The Reason I Started This Blog

I began searching for anything that might help me sort through the overwhelming isolation I felt when Michael, my husband of twenty-two years, died of a massive stroke just three months after we retired to Mexico.

Like a lot of other happily married couples, Mike and I lived a joyous and imperfect life together—a life in which we loved each other fiercely, argued over iron skillets and politics, traveled the world, were rejected by my parents, married twice, bought a home, moved to a different country, and grappled with the slow narrowing of our existence because of my disability and Michael’s failing health due to atrial fibrillation.

I discovered editor Michael Flamini’s heartfelt essay on the comfort he found in referring to himself as a widower at the death of his husband, Gary, on Modern Loss a month after packing up our rental and flying back to the United States to be near friends and family. Besides identifying with his experience, I was struck by the fact that it was one of the few web pages that came up when I googled the words “gay and grieving.”

In my ongoing search for support, I read every nonfiction book on the subject—about four to be exact. I also discovered that there were no support groups in my community for LGBTQ+ people who have lost their husbands, wives, spouses, or partners. (Both proliferated right along with the AIDS crisis but seem to have disappeared now that it’s no longer the threat it once was.)

Why do we need special help when it comes to grieving anyway? There are hundreds of books and a plethora of other options out there for those experiencing loss. The sadness and depression that comes with the laborious job of grieving those we love are universal, whether the person experiencing them is gay, straight, bi, or almost any other persuasion one can name. Why can’t we find the answers we need in the same places our straight brothers and sisters do? At first glance, it appears we can.

But after looking at the scientific literature from the last thirty-five years on being something other than heterosexual and grieving, I learned that those of us who are gay often run up against what the experts call “complicated” or “disenfranchised” grief. By this, I mean that our grief work is often hampered by the homophobia and prejudice of those around us, whether it be family members, friends, or clergy.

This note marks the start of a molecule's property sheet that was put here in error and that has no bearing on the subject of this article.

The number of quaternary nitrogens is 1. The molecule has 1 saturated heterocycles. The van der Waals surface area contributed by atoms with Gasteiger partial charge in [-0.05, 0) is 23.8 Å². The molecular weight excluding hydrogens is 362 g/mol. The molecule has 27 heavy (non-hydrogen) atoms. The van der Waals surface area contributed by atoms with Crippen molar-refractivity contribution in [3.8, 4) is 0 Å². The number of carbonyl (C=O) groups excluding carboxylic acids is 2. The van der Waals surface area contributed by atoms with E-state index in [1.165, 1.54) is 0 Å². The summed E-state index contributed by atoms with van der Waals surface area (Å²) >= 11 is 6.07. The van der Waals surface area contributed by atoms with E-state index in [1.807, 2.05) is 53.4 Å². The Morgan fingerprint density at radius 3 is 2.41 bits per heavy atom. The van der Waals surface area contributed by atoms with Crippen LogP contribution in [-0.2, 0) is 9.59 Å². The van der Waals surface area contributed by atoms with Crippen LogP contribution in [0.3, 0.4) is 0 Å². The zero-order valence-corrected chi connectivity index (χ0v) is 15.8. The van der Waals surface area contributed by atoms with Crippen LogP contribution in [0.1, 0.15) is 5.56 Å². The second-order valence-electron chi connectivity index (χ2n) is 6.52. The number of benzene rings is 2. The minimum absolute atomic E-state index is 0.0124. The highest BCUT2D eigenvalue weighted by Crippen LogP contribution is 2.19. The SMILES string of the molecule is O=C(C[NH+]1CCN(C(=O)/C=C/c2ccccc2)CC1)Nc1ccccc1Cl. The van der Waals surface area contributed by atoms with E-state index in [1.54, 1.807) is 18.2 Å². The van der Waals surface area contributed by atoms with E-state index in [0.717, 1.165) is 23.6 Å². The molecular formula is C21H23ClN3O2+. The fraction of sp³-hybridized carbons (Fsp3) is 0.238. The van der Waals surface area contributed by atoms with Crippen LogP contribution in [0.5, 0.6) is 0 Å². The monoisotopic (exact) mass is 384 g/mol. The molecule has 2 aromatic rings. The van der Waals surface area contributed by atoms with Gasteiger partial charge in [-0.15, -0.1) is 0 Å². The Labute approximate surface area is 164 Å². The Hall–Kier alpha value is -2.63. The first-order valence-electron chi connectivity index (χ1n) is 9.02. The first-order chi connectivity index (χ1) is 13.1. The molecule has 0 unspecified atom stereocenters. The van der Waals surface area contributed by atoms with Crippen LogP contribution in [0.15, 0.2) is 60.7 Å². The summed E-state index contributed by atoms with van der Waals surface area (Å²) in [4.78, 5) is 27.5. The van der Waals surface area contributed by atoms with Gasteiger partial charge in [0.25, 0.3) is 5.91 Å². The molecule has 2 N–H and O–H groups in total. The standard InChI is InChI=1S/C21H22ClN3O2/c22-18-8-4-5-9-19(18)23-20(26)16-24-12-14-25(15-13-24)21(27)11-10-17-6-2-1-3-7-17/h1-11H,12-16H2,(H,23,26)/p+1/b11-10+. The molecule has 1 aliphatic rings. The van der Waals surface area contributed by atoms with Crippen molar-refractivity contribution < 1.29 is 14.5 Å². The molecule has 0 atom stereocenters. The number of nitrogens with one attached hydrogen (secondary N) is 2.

This kind of delegitimized mourning is as subtle as being bypassed in the planning for a spouse’s memorial service or as blatant as being cut out of his inheritance.

Since LGBT marriages continue to increase, and more and more gay spouses identify themselves as widowed, being gay and grieving deserves not only further exploration but an ongoing conversation—a conversation we can start having here.

This blog is a safe place for us to talk about what it’s like to be gay and grieving. You’ll also discover some great reads and resources I’ve found on my links page. Please leave a comment. I’d love to hear your personal stories.

Published by: charlesdavis

Charles Davis, MSW, is the author of a couple of scientific journal articles, some encyclopedia entries and a chapter in a nursing textbook. He was a semifinalist for the 2023 Mason Jar Press 1729 Prize in Prose. A public speaker, Davis conducts training on disability law, disability etiquette, sexuality, and learning how to navigate grief as a gay man. He’s also obsessed with writing about classic films.

Categories Gay, UncategorizedTags, , , , , 13 Comments

13 thoughts on “The Reason I Started This Blog”

  1. Howdy Charles!

    Back in the 1980’s, I joined the “Men’s Movement” to help me process the grief I experienced during the AIDS crisis and my personal emotional and mental health issues. I NEEDED to talk about the experience of sitting with over 200 people dying in my life but could find little true understanding and acceptance there because of the stigma of being gay.

    There are two things here: (1) I’m not gay. I had many opportunities to explore my sexuality with men… it just didn’t work for me. In some ways, I thought my life would be improved if it had, to be honest. But, with the other men in the groups, no one could be sure. Emotional honesty and openness in the CIS community is equated with gayness. It was difficult enough for these men to process their own issues without me introducing homophobia into the mix. So, there was that. They didn’t know what to do with me other than nod and do the equivalent of mumbling, “There, there,” before sufficient time had passed to, thankfully, move on to the next person or issue. And (2) there were gay men in the movement, and they got their time. It was hard for them to process their emotions in those environments because of the implicit homophobia most of us carry. But, we were not natural allies, either. I understood their situation to the degree possible because of the years I’d spent working in the gay community and having become very close to so many gay men and lesbians. I can’t quite put my explanatory finger on it, but there was always a barrier there that I had never felt in the gay community.